Anthony Weiner’s Twitter-enabled fall from grace may have had one unforeseen bonus: an upgrade in real estate.
As a Congressman, Weiner lived in a two-bedroom co-op within the boundaries of his district in Forest Hills, Queens, an apartment that he sold last year for $430,000, public records show. As an ex-Congressman, Weiner has landed in a four-bedroom condominium on Park Avenue South, recently on the market for almost $3.3 million, the New York Post reported in August.
But Weiner is not the only New York City politician whose day job affects his address — and vice versa. The neighborhoods that elected officials occupy are circumscribed by their districts, and, in turn, the issues and projects they support and oppose are influenced by where they live.
The only exception may be the mayor, who has the run of Gracie Mansion while in office. (Of course, Mayor Michael Bloomberg famously turned down the home in favor of staying in his current properties: a townhouse at 17 East 79th Street, four of the five units at the co-op next door, a Southampton mansion and a collection of other homes across the world.)
This month, The Real Deal maps out where some of the most influential and real estate–minded politicians live in New York City.
The list does not include powerful politicos who reside elsewhere in the state, such as Governor Andrew Cuomo, who splits his time between the governor’s mansion in Albany and his home in Mount Kisco, where he lives with his girlfriend, celebrity chef Sandra Lee; New York State Senate majority leader Dean Skelos (who lives in Rockville Centre); or U.S. Senator Kirsten Gillibrand (who is based in Brunswick).
Eric Schneiderman, New York State Attorney General
As attorney general, Eric Schneiderman has the final say on whether the city’s numerous condominium projects can go forward, determining when developers can start selling units and — if they fail to follow through on offering plan commitments — suing them on behalf of residents.
Perhaps in the spirit of avoiding a conflict of interest, the longtime litigator lives in a prewar co-op: an eighth-floor unit at a luxury building at 645 West End Avenue, according to public records and news reports.
The 72-unit property features a landscaped garden and exercise room on its rooftop.
Although it was not immediately clear how much Schneiderman paid for his apartment, which he once shared with his now ex-wife Jennifer Cunningham (who advised him on his campaign for AG in 2010), a two-bedroom in the building is currently on the market for $1.65 million. The couple has one daughter together.
A representative for Schneiderman did not respond to a request for comment.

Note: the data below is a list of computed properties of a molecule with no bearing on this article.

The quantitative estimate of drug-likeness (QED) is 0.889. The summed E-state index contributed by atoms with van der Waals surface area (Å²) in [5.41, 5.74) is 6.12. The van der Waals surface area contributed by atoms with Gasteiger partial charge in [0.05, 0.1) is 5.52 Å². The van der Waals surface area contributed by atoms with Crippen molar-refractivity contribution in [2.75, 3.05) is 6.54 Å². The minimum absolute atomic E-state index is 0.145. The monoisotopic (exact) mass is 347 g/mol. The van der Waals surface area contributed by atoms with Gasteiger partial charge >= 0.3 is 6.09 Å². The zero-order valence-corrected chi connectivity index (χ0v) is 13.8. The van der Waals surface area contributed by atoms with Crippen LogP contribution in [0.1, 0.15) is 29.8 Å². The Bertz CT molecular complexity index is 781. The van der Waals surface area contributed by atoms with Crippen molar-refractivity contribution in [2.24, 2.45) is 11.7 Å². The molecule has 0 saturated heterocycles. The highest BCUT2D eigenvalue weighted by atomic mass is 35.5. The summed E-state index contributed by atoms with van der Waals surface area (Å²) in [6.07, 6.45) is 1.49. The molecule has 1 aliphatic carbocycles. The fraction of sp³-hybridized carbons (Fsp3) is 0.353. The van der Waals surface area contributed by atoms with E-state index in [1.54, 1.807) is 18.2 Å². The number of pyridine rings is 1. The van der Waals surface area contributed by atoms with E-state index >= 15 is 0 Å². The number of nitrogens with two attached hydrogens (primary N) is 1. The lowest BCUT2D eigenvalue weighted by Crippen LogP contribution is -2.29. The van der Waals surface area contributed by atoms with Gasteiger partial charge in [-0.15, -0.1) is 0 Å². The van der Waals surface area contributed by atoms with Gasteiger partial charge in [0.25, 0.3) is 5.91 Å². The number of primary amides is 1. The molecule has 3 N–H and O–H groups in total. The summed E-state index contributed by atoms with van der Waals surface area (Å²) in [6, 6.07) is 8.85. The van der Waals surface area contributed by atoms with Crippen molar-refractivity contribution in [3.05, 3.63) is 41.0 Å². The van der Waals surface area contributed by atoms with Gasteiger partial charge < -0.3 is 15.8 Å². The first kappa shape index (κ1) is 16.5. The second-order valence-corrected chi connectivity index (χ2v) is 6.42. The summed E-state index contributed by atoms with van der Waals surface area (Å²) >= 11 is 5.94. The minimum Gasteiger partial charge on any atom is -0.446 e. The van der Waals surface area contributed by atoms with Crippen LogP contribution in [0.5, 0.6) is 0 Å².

Christine Quinn, New York City Council Speaker
As City Council speaker, Christine Quinn is a major player in New York City real estate — and one of the more closely watched (potential) contenders to replace Bloomberg as mayor. Quinn lives in West Chelsea with her wife, Kim Catullo, whose name is on the deed of their two-bedroom condo on Ninth Avenue between 25th and 26th streets. Catullo paid almost $1.29 million for the apartment, according to city records. The sale closed in early 2011; the unit is in the district Quinn has represented since 1999. (According to published reports, before moving, Quinn lived in a rent-stabilized apartment in Chelsea for 18 years.)
For the most part, Quinn has walked a fine line between championing proposals opposed by real estate developers, such as the “living wage” bill, while allowing developments to proceed, albeit sometimes with concessions, as in the case of Rudin Management’s St. Vincent’s conversion.
However, she has remained silent on one of the most controversial projects proposed in the neighborhood: the expansion of the Chelsea Market.
The City Planning Commission recently approved developer Jamestown Properties’ plans to add an office tower atop the converted cookie factory — although with some size and height reductions and without a planned hotel — but Quinn has yet to take a stand on the project.
As Chelsea’s representative and the leader of the 51-member body, her vote could decide the fate of the development. Some have speculated that she has remained quiet for fear of alienating either her constituents or the real estate bigwigs who could help her mayoral campaign, the New York Times reported.
Quinn, who was elected Speaker in 2006, was not available for comment.
Charles Schumer, U.S. Senator
When he’s not in Washington, D.C., Charles Schumer, a Brooklyn native and New York’s senior U.S. Senator, lives not too far from where he grew up in a prewar Park Slope co-op that he once called his “only major asset.”